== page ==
If Pakistan is to meet its development targets, including those for immunizations and child-survival, it must build a consensus toward innovation in vaccine services delivery or risk failure. Similar to other public health programs across the developing world, EPI suffers from persistent failures in key areas of service delivery such as logistics and supply-chain management, poor health-worker motivation and incentives, fragmented governance, and limited accountability, inadequate information systems for decision-making, inadequate integration with other primary-health care services, low population awareness and limited focus on demand creation. Novel approaches to increasing routine immunization coverage warrant consideration. In response to poor quality of care at public facilities, private healthcare has rapidly increased in the country and accounts for nearly three-quarters of all healthcare expenditure.26 It is essential to harness these additional resources (e.g., infrastructure, personnel) and leverage operational efficiencies in private healthcare delivery (e.g., performance driven remuneration) to improve supply-side constraints by realigning incentives toward public health. Private sector engagement could range from cooperative ventures around improving reporting processes through use of mobile health technology to formalized partnerships for performance-based awards to private-sector facilities. Currently, public-private initiatives are at best limited in their scale and routine immunization remains disproportionately within the domain of the public sector (over 95% of childhood immunizations).4 Greater alignment between the 2 could significantly reduce fragmentation of services, and as our results suggest, integration with pubic and private MNCH services may have positive impacts on immunization completion. Other health market innovations such as condition-cash transfers and incentives linked to immunizations have been shown to increase immunization uptake in Pakistani communities.9,27 Innovative strategies such as the use of SMS Reminders may help prevent dropout rates and improve timeliness of immunizations.28 Vouchers for future healthcare or other types of health insurance in exchange for routine immunizations and antenatal healthcare are also being explored.29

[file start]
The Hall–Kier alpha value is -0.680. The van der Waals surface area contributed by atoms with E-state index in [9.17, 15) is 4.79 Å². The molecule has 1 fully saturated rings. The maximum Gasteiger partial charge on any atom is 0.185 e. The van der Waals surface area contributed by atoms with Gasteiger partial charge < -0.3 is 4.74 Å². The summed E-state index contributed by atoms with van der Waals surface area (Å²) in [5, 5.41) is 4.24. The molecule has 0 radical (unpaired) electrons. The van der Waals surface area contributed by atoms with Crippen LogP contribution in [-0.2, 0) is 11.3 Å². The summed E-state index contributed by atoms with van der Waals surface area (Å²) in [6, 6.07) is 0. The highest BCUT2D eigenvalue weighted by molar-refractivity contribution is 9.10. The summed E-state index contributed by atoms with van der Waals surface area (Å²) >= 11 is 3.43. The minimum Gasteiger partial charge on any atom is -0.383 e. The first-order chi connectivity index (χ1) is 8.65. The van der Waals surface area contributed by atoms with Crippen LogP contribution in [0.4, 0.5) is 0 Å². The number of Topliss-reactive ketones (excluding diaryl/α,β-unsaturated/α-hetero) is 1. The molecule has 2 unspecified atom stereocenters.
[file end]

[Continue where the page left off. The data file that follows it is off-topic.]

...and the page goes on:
This study was limited by the constraints of a cross-sectional survey including potential sampling errors, selection biases and historical recall of the mother as the primary source for assessing immunization coverage. As data collection was performed in 2006–07, the analysis is not representative of current trend of childhood immunization coverage in Pakistan, but illustrative of systematic challenges. Similar analyses using the DHS data sets may therefore be of benefit if applied to other countries in particular where routine reporting systems are of poor quality. The absence of a day of birth for children prevented more accurate calculations of coverage and timeliness of immunizations. However, sensitivity analysis suggests variance in estimated timeliness does not significantly affect the overall findings. Finally, a cross-sectional analysis prevented establishment of causation of the observed associations. Further prospective-design studies investigating association of maternal tetanus administration on subsequent childhood immunizations are needed to confirm and better understand this positive association. Randomized evaluations of interventions such as conditional-cash transfers, SMS text reminders, and immunization counseling initiated at maternal tetanus doses compared with those initiated at BCG may also provide further insight on the impact of maternal immunizations on childhood immunizations.
Pakistan has poor up-to-date routine immunization coverage, and ensuring timely administration for the first doses of DTP and OPV can reduce delayed immunizations. Emphasis on early childhood immunizations, increased access to antenatal care, incorporation of tetanus immunizations as standard of care during antenatal visits and appropriate counseling during maternal tetanus immunization campaigns could improve immunization coverage in Pakistan.
No potential conflicts of interest were disclosed.
This study did not receive any institutional support or external funding.